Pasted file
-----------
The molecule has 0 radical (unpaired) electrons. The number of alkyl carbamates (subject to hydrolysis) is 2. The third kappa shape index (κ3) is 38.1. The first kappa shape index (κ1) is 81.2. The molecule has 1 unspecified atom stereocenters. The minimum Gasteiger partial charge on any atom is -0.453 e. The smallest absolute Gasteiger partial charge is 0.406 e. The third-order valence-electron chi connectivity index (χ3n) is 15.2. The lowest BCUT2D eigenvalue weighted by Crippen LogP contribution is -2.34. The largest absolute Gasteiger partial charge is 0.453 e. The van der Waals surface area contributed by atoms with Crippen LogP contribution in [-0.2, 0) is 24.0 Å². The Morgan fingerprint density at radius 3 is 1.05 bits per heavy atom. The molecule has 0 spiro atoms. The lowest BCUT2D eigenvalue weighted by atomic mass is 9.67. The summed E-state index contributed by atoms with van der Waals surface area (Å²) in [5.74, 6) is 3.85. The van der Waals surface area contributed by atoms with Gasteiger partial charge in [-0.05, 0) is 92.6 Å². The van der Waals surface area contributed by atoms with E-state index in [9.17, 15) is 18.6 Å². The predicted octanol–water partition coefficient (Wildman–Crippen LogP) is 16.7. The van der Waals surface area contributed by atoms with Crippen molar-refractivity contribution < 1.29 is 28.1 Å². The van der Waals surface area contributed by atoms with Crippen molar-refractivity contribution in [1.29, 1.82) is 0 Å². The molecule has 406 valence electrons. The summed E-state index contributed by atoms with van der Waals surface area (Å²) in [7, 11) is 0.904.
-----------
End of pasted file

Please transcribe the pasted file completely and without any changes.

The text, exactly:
The molecule has 0 radical (unpaired) electrons. The number of alkyl carbamates (subject to hydrolysis) is 2. The third kappa shape index (κ3) is 38.1. The first kappa shape index (κ1) is 81.2. The molecule has 1 unspecified atom stereocenters. The minimum Gasteiger partial charge on any atom is -0.453 e. The smallest absolute Gasteiger partial charge is 0.406 e. The third-order valence-electron chi connectivity index (χ3n) is 15.2. The lowest BCUT2D eigenvalue weighted by Crippen LogP contribution is -2.34. The largest absolute Gasteiger partial charge is 0.453 e. The van der Waals surface area contributed by atoms with Crippen LogP contribution in [-0.2, 0) is 24.0 Å². The Morgan fingerprint density at radius 3 is 1.05 bits per heavy atom. The molecule has 0 spiro atoms. The lowest BCUT2D eigenvalue weighted by atomic mass is 9.67. The summed E-state index contributed by atoms with van der Waals surface area (Å²) in [5.74, 6) is 3.85. The van der Waals surface area contributed by atoms with Gasteiger partial charge in [-0.05, 0) is 92.6 Å². The van der Waals surface area contributed by atoms with E-state index in [9.17, 15) is 18.6 Å². The predicted octanol–water partition coefficient (Wildman–Crippen LogP) is 16.7. The van der Waals surface area contributed by atoms with Crippen molar-refractivity contribution < 1.29 is 28.1 Å². The van der Waals surface area contributed by atoms with Crippen molar-refractivity contribution in [1.29, 1.82) is 0 Å². The molecule has 406 valence electrons. The summed E-state index contributed by atoms with van der Waals surface area (Å²) in [7, 11) is 0.904.